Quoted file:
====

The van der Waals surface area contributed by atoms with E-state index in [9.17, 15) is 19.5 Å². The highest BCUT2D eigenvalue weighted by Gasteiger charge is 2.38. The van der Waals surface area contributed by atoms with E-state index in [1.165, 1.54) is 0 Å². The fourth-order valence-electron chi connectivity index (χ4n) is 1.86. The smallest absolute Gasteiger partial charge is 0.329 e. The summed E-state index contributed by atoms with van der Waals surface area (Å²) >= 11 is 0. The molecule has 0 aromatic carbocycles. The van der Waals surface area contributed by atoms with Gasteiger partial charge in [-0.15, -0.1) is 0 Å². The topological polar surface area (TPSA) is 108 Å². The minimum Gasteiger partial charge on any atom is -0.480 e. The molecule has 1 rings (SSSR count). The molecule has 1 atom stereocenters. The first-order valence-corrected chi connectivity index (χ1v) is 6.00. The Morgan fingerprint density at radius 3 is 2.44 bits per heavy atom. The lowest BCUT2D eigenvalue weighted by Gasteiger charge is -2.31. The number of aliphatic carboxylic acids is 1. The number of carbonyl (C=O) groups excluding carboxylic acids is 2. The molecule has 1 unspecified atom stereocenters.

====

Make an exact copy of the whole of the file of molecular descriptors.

The van der Waals surface area contributed by atoms with E-state index in [9.17, 15) is 19.5 Å². The highest BCUT2D eigenvalue weighted by Gasteiger charge is 2.38. The van der Waals surface area contributed by atoms with E-state index in [1.165, 1.54) is 0 Å². The fourth-order valence-electron chi connectivity index (χ4n) is 1.86. The smallest absolute Gasteiger partial charge is 0.329 e. The summed E-state index contributed by atoms with van der Waals surface area (Å²) >= 11 is 0. The molecule has 0 aromatic carbocycles. The van der Waals surface area contributed by atoms with Gasteiger partial charge in [-0.15, -0.1) is 0 Å². The topological polar surface area (TPSA) is 108 Å². The minimum Gasteiger partial charge on any atom is -0.480 e. The molecule has 1 rings (SSSR count). The molecule has 1 atom stereocenters. The first-order valence-corrected chi connectivity index (χ1v) is 6.00. The Morgan fingerprint density at radius 3 is 2.44 bits per heavy atom. The lowest BCUT2D eigenvalue weighted by Gasteiger charge is -2.31. The number of aliphatic carboxylic acids is 1. The number of carbonyl (C=O) groups excluding carboxylic acids is 2. The molecule has 1 unspecified atom stereocenters.